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Chemo In Pregnancy Doesn’t Affect Child Development

Study: Chemo in Pregnancy Doesn’t Affect Child Development

Getting a positive diagnosis of cancer during a pregnancy can be especially devastating for women. First, the news of cancer itself is difficult for many to accept. Add to the revelation the reality that an unborn baby might be impacted and the news can be exceptionally difficult to bear. A new study, however, is showing that it can be possible to treat a mother for cancer while maintaining a healthy pregnancy in the process.

To arrive at these findings, researchers in Europe studied the effects of chemotherapy administered during pregnancy and the impacts it had on early child development. Researchers found at the 36-month mark, children born to mothers who underwent chemo had no major developmental issues. They also found no serious concerns with cognitive or cardiac development.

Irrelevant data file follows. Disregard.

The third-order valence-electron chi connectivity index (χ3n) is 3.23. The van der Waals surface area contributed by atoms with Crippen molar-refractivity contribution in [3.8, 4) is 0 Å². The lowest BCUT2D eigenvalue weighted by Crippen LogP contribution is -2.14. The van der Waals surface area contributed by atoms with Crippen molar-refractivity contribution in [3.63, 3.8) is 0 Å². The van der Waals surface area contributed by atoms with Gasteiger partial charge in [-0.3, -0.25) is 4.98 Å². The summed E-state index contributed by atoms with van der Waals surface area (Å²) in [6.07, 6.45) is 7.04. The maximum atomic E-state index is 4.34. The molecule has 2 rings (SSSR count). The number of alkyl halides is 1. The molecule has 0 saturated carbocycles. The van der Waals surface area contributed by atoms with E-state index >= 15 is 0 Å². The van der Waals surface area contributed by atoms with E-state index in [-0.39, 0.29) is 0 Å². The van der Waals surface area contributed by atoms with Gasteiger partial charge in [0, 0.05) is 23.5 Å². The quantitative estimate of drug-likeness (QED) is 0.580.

The findings, researchers say, indicate that it is safe to treat a mother for cancer during pregnancy. At present, termination of the pregnancy may sometimes be recommended to enable doctors to treat cancer unfettered. This, the study shows, may not always be necessary.

The study group involved 96 children who were exposed to chemo during their mothers’ pregnancies. While many of these children were born slightly premature, no major issues were detected. Researchers believe the placenta helped protect the children from the chemo drugs and noted that all chemo cycles were administered after the first trimester of pregnancy to avoid the most vulnerable first 10 weeks of gestational age.

Women who are diagnosed with cancer while pregnant or who become pregnant after diagnosis are urged to discuss all options with their healthcare providers. It may, as the study concluded, be possible to treat the disease without causing issues in early child development. The best recommendation, however, will hinge on the unique case each woman presents. That means an individualized approach to pregnancy and the fight of cancer must be taken.

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